Top Ten Most Influential Energy Stories of 2014
It's that time of year again! These are some of the most important energy stories we've come across in the past year. They're game changers for the global and Canadian energy landscape, and we're interested to see how they play out in the New Year. Talk Energy with us and share the energy stories you loved or hated in 2014, and let us know if you have different ones. Best Wishes for 2015 from Let's Talk Energy!
(Picture Credit: Roy, http://ow.ly/GPNAN)
1. Oil prices plummeted to under $60 a barrel. It was an early Christmas gift of cheap gas for many Canadians, but we're curious to see the effects on the Canadian economy, carbon emissions, international politics, and renewables projects.
(Picture Credit: United Nations, http://ow.ly/GE7IK)
2. Ongoing UN climate negotiations made headlines, but mostly for the massive protests they sparked. In New York City, over 600,000 people marched to support climate change action, and tens of thousands showed up in London, Melbourne, Paris, and Berlin. A deal was reached in Peru amid more protests, but many believe the deal is not aggressive enough to make an impact.
(Picture Credit: US Embassy, http://ow.ly/GE88V)
3. The US and China, two of the world's biggest polluters, set ambitious climate targets in a historic climate change agreement. Both have committed to reducing carbon and GHG emissions and to investing in renewables.
(Picture Credit: Carlos, http://ow.ly/GNVUK)
4. The ever-innovative Google dealt a blow to renewable energies by ending their Renewable Energy Cheaper than Coal (RE<C) initiative. The project aimed to drive down the costs of renewables to bring them on par with coal, but after seven years of research and development, Google threw in the towel.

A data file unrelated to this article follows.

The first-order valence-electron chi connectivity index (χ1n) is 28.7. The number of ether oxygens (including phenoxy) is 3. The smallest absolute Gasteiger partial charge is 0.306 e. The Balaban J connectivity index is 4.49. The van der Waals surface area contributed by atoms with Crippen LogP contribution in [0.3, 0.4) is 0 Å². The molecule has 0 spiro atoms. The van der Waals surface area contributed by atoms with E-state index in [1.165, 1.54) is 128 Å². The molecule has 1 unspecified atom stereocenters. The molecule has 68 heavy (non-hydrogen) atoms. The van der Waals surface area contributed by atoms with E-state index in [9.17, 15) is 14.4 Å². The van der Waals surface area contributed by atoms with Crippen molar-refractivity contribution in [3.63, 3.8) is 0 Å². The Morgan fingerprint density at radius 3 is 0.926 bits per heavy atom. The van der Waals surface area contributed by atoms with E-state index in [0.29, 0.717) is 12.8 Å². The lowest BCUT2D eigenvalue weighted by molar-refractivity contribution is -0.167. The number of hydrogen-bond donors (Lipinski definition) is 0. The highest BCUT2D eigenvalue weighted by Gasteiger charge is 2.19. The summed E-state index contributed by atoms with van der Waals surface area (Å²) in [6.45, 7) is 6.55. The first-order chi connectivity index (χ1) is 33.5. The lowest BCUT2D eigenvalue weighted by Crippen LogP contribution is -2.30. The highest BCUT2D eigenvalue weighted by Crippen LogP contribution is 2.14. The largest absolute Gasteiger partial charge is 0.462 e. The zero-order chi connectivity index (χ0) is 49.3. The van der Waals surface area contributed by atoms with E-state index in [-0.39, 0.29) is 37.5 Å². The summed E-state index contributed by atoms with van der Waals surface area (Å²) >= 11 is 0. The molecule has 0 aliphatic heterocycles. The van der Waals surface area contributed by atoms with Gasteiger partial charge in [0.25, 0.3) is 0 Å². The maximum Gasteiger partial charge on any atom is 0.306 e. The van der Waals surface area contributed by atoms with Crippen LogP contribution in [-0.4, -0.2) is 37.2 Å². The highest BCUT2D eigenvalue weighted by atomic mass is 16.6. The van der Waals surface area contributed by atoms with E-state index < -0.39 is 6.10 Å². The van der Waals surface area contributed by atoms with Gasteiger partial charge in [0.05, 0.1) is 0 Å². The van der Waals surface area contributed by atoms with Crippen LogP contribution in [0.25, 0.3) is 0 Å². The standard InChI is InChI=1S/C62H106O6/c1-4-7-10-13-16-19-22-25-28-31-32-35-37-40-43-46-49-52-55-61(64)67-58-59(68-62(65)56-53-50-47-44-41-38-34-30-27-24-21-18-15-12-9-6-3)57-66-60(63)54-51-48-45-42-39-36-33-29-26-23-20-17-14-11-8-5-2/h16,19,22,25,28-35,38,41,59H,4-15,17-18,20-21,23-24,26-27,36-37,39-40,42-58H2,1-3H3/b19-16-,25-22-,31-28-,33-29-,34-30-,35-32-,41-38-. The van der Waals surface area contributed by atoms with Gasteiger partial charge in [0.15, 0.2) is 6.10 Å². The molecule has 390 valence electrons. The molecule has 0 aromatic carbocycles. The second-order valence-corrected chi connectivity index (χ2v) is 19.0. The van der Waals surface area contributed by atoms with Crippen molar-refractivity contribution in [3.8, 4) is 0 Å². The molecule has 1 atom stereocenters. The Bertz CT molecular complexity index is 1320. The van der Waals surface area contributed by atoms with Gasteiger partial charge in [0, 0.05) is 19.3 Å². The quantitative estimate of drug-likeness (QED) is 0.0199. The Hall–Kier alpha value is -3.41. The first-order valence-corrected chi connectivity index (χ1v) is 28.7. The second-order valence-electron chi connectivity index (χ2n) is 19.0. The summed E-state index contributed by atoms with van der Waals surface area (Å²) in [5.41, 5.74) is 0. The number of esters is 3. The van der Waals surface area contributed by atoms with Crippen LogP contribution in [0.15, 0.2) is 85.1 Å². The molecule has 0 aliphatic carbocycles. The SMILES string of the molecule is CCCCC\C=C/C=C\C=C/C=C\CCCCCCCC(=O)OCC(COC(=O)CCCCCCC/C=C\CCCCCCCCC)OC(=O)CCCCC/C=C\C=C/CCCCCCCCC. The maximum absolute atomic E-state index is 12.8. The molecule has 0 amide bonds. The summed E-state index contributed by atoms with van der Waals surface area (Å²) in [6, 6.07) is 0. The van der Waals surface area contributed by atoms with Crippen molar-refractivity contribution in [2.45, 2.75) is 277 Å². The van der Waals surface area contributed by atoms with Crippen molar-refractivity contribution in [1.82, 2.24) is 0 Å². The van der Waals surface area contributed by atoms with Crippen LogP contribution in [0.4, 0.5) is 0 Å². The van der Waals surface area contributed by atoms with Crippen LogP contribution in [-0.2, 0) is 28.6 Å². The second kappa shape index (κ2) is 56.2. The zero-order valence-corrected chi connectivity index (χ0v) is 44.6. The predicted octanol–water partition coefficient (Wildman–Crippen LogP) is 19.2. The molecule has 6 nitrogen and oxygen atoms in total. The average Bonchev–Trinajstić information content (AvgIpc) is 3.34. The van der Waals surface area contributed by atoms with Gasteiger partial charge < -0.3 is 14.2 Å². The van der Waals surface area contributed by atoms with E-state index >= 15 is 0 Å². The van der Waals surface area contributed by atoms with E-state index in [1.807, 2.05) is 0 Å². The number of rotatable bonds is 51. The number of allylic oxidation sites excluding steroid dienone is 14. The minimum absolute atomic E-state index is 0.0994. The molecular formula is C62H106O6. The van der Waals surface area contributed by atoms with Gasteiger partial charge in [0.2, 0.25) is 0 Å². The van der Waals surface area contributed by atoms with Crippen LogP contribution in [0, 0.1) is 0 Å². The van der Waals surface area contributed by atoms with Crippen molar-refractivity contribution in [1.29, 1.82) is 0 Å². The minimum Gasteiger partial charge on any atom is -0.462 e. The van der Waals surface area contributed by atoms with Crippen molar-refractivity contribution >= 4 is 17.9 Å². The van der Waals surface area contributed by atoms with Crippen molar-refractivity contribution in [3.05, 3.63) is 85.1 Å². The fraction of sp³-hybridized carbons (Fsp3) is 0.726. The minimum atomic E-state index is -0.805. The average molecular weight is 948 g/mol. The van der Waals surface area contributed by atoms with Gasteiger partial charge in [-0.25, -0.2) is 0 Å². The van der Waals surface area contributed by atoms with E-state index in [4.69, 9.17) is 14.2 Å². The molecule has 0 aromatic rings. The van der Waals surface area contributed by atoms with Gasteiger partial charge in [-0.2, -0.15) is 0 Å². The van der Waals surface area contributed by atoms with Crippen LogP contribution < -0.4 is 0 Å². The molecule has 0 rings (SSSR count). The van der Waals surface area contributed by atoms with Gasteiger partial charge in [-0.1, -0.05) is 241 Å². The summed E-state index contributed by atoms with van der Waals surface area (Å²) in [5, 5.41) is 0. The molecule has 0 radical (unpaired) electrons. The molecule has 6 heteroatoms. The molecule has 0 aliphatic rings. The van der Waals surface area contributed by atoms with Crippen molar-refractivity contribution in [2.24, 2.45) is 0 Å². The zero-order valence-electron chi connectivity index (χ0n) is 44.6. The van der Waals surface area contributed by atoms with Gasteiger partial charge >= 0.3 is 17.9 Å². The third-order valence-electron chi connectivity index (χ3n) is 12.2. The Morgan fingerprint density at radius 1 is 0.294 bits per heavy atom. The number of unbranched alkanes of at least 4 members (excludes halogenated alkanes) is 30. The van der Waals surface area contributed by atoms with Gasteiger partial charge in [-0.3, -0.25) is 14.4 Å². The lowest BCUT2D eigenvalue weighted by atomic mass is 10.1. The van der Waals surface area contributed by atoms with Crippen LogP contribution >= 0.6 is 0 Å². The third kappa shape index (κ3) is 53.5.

(Picture Credit: Zero Emission Resource Organisation, http://ow.ly/GNZYS)
5. In an unprecedented move, Tesla Automotive released its electric vehicle patents in the hope that more companies will help speed up the deployment of electric cars. They also expanded their Supercharger network in the US, and launched in Australia and Canada.
(Picture Credit: shannonpatrick17, http://ow.ly/GO12H)
6. A proposal to speed up the approval of the controversial Keystone XL pipeline was rejected by the US senate in a vote of 59-41. Another vote is expected in 2015, which president Obama has already indicated he will veto if it were to pass.
(Picture Credit: Doc, http://ow.ly/GPG0V)
7. Australia became the first developed nation to repeal its carbon tax, implemented in 2012, despite having some of the worst per capita emissions in the world due to their reliance on coal for electrical generation.
(Picture Credit: Ontario Power Generation)
8. Candu Energy INC made big strides internationally by signing an agreement with China to develop and build Advanced Fuel CANDU Reactors (AFCR) AFCR technology uses both recycled waste uranium from light water reactors and thorium based fuels to generate power. With much of the supply chain based in Canada, this deal is a boon to the Canadian nuclear industry.
(Picture Credit: Jason Armstrong)
9. Unconventional sources like shale oil boosted US oil production to its highest levels since 1980's. As a result, eastern Canada refineries are importing more oil from America than any other country.
(Picture Credit: Jared, http://ow.ly/GDWf0)
10. The 2014 Nobel Prize in Physics was awarded to three scientists who invented blue LED lights, paving the way for white LED's and the LED lighting revolution.